I suggest that developing mind-uploading technology for software e-crews may make the 100YSS project practical, while delivering equally important spinoffs in neuroscience, computer science, and longevity, perhaps even including indefinite life extension.
The new brain can be much more resistant and long-lived than the old biological brain, and it can be housed in a similarly resistant and long-lived robotic body. Robots powered by human uploads can be rugged, resistant to the vacuum and the harsh space environment, easily rechargeable, and much smaller and lighter than wetware human bodies.
Eventually, human uploads augmented by AI subsystems can be implemented in the solid-state circuitry of the starship's processing system.
Boredom and isolation will not be a problem for e-crew members, because the data processing system of a miniaturized starship will be able to accommodate hundreds and even thousands of human uploads.
The huge reduction in weight resulting from uploading would allow for radical propulsion systems, such as "light sails" (aka "solar sails") - spacecraft driven by light energy alone. The Planetary Society currently has a research project to develop light sails .
The low mass of light sails — combined with the e-crew's ability to withstand extreme acceleration — might allow for achieving a substantial fraction of the speed of light, so the time to go to the stars would be significantly reduced.
E-crewed interstellar missions have been described by science fiction writers. Greg Egan was one of first in Diaspora. In Charlie Stross‘s Accelerando, the coke-can-sized starship Field Circus, propelled by a Jupiter-based laser and a light sail, visits a nearby star system with an e-crew of 63 uploaded persons who have a hell of a lot of fun on the way. Stross writes:
Here we are, sixty something human minds. We've been migrated — while still awake — right out of our own heads using an amazing combination of nanotechnology and electron spin resonance mapping, and we're now running as software in an operating system designed to virtualize multiple physics models and provide a simulation of reality that doesn't let us go mad from sensory deprivation!
And this whole package is about the size of a fingertip, crammed into a starship the size of your grandmother's old Walkman, in orbit around a brown dwarf just over three light-years from home.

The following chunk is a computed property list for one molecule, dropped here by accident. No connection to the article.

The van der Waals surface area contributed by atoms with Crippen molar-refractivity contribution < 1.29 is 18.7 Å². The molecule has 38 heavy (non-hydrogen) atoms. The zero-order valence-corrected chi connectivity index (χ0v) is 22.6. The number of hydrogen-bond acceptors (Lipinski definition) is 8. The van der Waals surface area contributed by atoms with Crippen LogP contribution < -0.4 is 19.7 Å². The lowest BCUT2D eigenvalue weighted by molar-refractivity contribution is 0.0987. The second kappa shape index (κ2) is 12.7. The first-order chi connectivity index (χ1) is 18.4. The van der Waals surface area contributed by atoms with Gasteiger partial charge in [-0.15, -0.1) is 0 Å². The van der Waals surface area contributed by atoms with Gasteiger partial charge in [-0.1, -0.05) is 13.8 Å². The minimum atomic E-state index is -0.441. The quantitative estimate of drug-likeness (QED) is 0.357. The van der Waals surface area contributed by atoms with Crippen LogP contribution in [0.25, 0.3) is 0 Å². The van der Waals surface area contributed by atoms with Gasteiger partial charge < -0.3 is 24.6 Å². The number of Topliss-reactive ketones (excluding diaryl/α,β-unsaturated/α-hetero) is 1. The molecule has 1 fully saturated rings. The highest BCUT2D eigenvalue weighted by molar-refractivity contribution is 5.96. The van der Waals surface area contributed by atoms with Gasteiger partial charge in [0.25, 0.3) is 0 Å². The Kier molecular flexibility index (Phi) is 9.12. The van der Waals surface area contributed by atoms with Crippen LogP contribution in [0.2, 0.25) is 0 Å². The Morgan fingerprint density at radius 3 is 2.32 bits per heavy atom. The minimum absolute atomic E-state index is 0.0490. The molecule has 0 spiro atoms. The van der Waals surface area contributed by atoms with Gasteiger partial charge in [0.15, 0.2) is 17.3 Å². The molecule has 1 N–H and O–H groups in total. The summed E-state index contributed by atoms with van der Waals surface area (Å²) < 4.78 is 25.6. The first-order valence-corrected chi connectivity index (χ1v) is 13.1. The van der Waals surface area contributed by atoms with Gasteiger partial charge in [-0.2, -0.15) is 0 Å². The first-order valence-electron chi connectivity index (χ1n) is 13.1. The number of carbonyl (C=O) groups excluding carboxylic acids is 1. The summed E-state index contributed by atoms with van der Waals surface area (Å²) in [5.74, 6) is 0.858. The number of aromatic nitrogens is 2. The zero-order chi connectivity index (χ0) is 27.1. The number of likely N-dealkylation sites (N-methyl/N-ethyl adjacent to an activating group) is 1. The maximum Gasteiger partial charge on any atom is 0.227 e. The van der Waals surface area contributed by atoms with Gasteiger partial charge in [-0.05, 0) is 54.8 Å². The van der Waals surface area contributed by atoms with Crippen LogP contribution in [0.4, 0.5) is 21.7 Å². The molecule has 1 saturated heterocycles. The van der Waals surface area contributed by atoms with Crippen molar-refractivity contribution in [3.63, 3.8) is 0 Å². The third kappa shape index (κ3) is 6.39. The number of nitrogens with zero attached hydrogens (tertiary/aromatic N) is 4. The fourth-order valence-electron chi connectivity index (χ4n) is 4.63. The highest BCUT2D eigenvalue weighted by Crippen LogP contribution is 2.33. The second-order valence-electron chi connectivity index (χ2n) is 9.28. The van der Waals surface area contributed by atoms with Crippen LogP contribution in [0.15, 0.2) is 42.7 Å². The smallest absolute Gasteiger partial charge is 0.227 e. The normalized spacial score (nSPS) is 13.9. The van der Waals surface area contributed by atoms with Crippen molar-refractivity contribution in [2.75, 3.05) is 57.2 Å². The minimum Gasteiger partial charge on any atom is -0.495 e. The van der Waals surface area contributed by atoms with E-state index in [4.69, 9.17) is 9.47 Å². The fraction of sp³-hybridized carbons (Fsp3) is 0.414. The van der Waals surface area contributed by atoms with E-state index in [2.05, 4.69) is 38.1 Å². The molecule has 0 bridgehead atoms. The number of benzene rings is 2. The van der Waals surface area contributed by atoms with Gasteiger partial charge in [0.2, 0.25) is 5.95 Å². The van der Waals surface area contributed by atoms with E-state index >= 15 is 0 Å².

Of course. a light sail powered by lasers back home, can only push a starship on an one-way trip, but the data from the uploaded astronauts would will be beamed home via the Interplanetary Internet.
One problem with implementing mind uploading is that it's plagued by metaphysical discussions about the continuity of personal identity ("is only a copy"), which are irrelevant here. Even if I thought that uploads will only be copies, I would be not only happy, but also grateful and honored if my upload copy could participate in the first interstellar mission.
But even coarse, preliminary uploading technology could be sufficient. "Sideloading," proposed by science fiction writer Greg Egan in Zendegi, is the process of training a neural network to mimic a particular organic brain, using a rich set of non-invasive scans of the brain in action.
Egan describes a "Human Connectome Project," completed in the late 2020s, that produces detailed connectome maps from brain scans of thousands of volunteers. The maps could be used to build an average human neural network, which could serve as a model of a generic human brain.
Then the model could be tweaked and fine-tuned to emulate a specific living person, using in-vivo brain scans and supervised training sessions in a VR environment. In Zendegi, the resulting personalized model passes the Turing Test and often behaves as a convincing emulation of the original.
If strong AI is developed, perhaps smarter than humans, why should we bother to upload humans? One answer is that most of us will want human minds on our first journey to the stars.
However, I agree with Ray Kurzweil's speculation that we will merge with technology, so many future persons will not be "pure" humans or pure AIs, but rather hybrids, blended so tightly that it will be impossible to tell which is which.
Ultimately, I think space will not be colonized by squishy, frail and short-lived flesh-and-blood humans. As Sir Arthur C. Clarke wrote in Childhood's End, perhaps "the stars are not for Man" — that is, not for biological humans 1.0.
It will be up to our postbiological mind children, implemented as pure software based on human uploads and AI subsystems, to explore other stars and colonize the universe. Eventually, they will travel between the stars as radiation and light beams.
This article originally appeared at KurzweilAI.
Top image: HomeArt/Shutterstock.com. Other images: Daedalus concept (credit: Adrian Mann), The connectome (credit: NIH Human Connectome Project), Light sail concept (credit: NASA), Artwork: The bright star Alpha Centauri and its surroundings (credit: ESO).